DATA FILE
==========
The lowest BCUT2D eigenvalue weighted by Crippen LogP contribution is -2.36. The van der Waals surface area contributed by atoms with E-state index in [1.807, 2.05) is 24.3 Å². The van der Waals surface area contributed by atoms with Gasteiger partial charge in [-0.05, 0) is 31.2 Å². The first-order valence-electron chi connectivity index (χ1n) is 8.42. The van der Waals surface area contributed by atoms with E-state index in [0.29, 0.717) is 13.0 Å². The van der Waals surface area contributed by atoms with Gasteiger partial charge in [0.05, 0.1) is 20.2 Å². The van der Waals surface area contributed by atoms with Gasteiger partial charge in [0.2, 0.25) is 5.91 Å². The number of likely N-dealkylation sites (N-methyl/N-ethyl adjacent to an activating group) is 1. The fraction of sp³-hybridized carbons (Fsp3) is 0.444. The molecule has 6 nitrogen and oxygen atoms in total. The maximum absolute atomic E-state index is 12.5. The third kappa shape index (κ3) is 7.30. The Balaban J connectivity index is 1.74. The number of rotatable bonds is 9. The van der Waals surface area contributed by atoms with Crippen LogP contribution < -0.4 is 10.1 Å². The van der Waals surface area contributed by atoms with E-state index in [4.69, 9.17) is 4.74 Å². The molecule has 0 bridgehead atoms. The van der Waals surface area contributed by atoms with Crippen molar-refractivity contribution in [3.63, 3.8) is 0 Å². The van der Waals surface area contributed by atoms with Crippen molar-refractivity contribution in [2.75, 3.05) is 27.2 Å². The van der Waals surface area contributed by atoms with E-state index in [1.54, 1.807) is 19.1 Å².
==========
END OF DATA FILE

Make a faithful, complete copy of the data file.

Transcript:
The lowest BCUT2D eigenvalue weighted by Crippen LogP contribution is -2.36. The van der Waals surface area contributed by atoms with E-state index in [1.807, 2.05) is 24.3 Å². The van der Waals surface area contributed by atoms with Gasteiger partial charge in [-0.05, 0) is 31.2 Å². The first-order valence-electron chi connectivity index (χ1n) is 8.42. The van der Waals surface area contributed by atoms with E-state index in [0.29, 0.717) is 13.0 Å². The van der Waals surface area contributed by atoms with Gasteiger partial charge in [0.05, 0.1) is 20.2 Å². The van der Waals surface area contributed by atoms with Gasteiger partial charge in [0.2, 0.25) is 5.91 Å². The number of likely N-dealkylation sites (N-methyl/N-ethyl adjacent to an activating group) is 1. The fraction of sp³-hybridized carbons (Fsp3) is 0.444. The molecule has 6 nitrogen and oxygen atoms in total. The maximum absolute atomic E-state index is 12.5. The third kappa shape index (κ3) is 7.30. The Balaban J connectivity index is 1.74. The number of rotatable bonds is 9. The van der Waals surface area contributed by atoms with Crippen LogP contribution < -0.4 is 10.1 Å². The van der Waals surface area contributed by atoms with E-state index in [4.69, 9.17) is 4.74 Å². The molecule has 0 bridgehead atoms. The van der Waals surface area contributed by atoms with Crippen molar-refractivity contribution in [3.63, 3.8) is 0 Å². The van der Waals surface area contributed by atoms with Crippen molar-refractivity contribution in [2.75, 3.05) is 27.2 Å². The van der Waals surface area contributed by atoms with E-state index in [1.54, 1.807) is 19.1 Å².